A whole new world: journey towards self-compassion. How do individuals who struggle with eating difficulties experience self-compassion following an eight-week compassionate mind group?

Di Clemente, G. (2017). A whole new world: journey towards self-compassion. How do individuals who struggle with eating difficulties experience self-compassion following an eight-week compassionate mind group?. (Unpublished Doctoral thesis, City, University of London)

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Abstract

Objective
This research explored the experience of self-compassion in women with eating difficulties who completed an eight-week compassionate mind training group.

Background
Research that examines self-compassion has mainly focused on the general population and the methods utilised mainly involve quantitative methodologies, such as questionnaires or surveys. Therefore, it appeared important to conduct this research by exploring participants’ lived experiences.

Methods
To collect data, semi-structured interviews were conducted with seven women between the ages of 25 and 51 years old. All participants were fluent in English and they had participated in the therapy group one to three years prior to taking part in this research.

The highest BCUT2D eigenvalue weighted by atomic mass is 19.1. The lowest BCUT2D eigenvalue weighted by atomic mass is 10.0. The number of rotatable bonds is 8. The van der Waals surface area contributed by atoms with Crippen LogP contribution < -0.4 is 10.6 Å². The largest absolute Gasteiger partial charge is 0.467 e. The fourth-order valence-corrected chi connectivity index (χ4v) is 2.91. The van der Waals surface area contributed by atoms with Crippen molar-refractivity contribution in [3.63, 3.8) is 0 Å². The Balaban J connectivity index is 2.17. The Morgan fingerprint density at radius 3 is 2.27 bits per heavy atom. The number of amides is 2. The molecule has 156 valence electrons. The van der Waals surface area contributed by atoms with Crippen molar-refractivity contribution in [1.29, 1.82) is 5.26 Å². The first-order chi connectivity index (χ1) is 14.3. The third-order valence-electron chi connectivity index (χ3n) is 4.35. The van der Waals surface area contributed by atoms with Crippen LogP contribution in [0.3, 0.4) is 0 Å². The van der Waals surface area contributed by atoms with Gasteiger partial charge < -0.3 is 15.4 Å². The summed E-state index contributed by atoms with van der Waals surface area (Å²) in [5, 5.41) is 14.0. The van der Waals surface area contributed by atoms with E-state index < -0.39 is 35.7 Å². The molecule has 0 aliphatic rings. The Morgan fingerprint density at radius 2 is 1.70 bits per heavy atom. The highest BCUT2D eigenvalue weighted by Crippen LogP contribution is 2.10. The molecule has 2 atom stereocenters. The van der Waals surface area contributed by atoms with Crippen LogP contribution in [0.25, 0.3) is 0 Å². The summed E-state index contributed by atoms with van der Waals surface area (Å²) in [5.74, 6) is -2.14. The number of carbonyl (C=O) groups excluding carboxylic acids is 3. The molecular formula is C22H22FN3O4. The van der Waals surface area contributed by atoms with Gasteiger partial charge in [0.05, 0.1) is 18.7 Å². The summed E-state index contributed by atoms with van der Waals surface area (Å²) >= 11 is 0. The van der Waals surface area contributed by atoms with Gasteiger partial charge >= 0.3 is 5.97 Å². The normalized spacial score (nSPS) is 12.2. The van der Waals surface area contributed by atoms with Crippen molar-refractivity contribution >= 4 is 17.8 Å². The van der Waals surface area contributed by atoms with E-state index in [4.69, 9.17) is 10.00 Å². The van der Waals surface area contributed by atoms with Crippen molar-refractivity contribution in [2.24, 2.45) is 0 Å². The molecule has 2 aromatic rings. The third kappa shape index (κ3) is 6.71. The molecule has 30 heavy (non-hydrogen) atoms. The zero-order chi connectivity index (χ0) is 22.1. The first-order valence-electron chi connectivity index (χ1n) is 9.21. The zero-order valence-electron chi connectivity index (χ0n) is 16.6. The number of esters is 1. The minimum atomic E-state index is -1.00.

Results
During the analysis stage four superordinate themes were developed: “A Whole New World – Journey towards discovering and describing self-compassion”, “It’s a Long Way To The Top – Journey towards finding self compassion”, “Journey For Life – Journey towards integrating self-compassion in life” and “A Trouble Shared Is a Trouble Halved – The experience of being in therapy group”. Each of these themes encompasses three sub-themes. The analysis of the data represents my understanding and interpretation of the participants’ lived experiences.

Conclusion
These themes were further discussed in relation to the literature and attempts were made to explore how compassionate mind therapy could be introduced in the treatment of eating disorders. The findings of this study provide some insight for Counselling Psychologists and other mental health practitioners that work with individuals suffering with eating disorders.

Item Type: Thesis (Doctoral)
Subjects: B Philosophy. Psychology. Religion > BF Psychology
Divisions: School of Social Sciences > Department of Psychology
URI: http://openaccess.city.ac.uk/id/eprint/17546

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